About Vaginal Cancer
Vaginal cancer is a disease in which malignant (cancer) cells form in the vagina. The vagina is the canal leading from the cervix (the opening of uterus) to the outside of the body.
Vaginal cancer is not common. There are two main types of vaginal cancer:
Cancer that begins in glandular (secretory) cells. Glandular cells in the lining of the vagina make and release fluids such as mucus. Adenocarcinoma is more likely than squamous cell cancer to spread to the lungs and lymph nodes. A rare type of adenocarcinoma is linked to being exposed to diethylstilbestrol (DES) before birth. Adenocarcinomas that are not linked with being exposed to DES are most common in women after menopause.
Squamous cell carcinoma:
Cancer that forms in squamous cells, the thin, flat cells lining the vagina. Squamous cell vaginal cancer spreads slowly and usually stays near the vagina, but may spread to the lungs, liver or bone. This is the most common type of vaginal cancer.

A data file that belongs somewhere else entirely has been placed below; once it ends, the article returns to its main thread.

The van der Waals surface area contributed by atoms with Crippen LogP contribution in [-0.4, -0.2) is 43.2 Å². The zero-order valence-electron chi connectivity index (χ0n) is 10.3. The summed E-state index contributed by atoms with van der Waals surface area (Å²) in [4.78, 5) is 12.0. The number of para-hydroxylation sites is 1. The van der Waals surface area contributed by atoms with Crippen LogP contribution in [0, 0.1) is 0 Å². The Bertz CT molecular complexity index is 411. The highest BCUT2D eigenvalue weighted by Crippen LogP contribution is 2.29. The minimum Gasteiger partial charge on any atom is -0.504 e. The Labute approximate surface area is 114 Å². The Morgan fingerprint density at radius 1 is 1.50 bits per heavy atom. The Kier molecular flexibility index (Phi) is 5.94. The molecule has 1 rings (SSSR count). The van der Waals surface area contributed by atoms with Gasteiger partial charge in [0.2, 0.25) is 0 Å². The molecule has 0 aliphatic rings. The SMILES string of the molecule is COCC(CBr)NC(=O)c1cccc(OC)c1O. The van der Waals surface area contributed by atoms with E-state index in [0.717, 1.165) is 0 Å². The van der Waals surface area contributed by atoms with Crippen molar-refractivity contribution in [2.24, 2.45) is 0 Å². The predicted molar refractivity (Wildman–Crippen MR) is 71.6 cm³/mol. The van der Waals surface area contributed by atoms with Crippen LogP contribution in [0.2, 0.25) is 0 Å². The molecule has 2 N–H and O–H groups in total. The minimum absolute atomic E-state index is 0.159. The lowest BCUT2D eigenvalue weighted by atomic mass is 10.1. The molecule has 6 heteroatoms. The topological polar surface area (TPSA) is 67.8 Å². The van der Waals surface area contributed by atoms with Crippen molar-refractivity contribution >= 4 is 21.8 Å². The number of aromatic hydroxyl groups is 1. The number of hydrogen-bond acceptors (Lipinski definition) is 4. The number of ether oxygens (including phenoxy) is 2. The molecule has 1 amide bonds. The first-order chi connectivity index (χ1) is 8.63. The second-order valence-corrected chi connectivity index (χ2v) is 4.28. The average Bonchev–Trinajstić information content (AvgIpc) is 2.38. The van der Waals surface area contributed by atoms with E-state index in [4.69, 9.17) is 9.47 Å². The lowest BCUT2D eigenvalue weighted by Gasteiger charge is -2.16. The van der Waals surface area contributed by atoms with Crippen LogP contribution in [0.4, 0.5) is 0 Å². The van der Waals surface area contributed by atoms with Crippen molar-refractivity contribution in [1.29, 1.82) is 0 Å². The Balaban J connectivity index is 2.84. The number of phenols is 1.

Vaginal cancer often does not cause early signs or symptoms. It may be found during a routine pelvic exam and Pap test. Signs and symptoms may be caused by vaginal cancer or by other conditions. Check with your doctor if you have any of the following:
- A lump in the vagina
- Bleeding or discharge not related to menstrual periods
- Pain during sexual intercourse
- Pain in the pelvic area
- Pain when urinating
Risk factors for vaginal cancer include the following:
- Being aged 60 or older
- Being exposed to DES (diethylstilbestrol) while in the mother's womb
- Having a history of abnormal cells in the cervix or cervical cancer
- Having a history of abnormal cells in the uterus or cancer of the uterus
- Having a human papillomavirus (HPV) infection
- Having had a hysterectomy for health problems that affect the uterus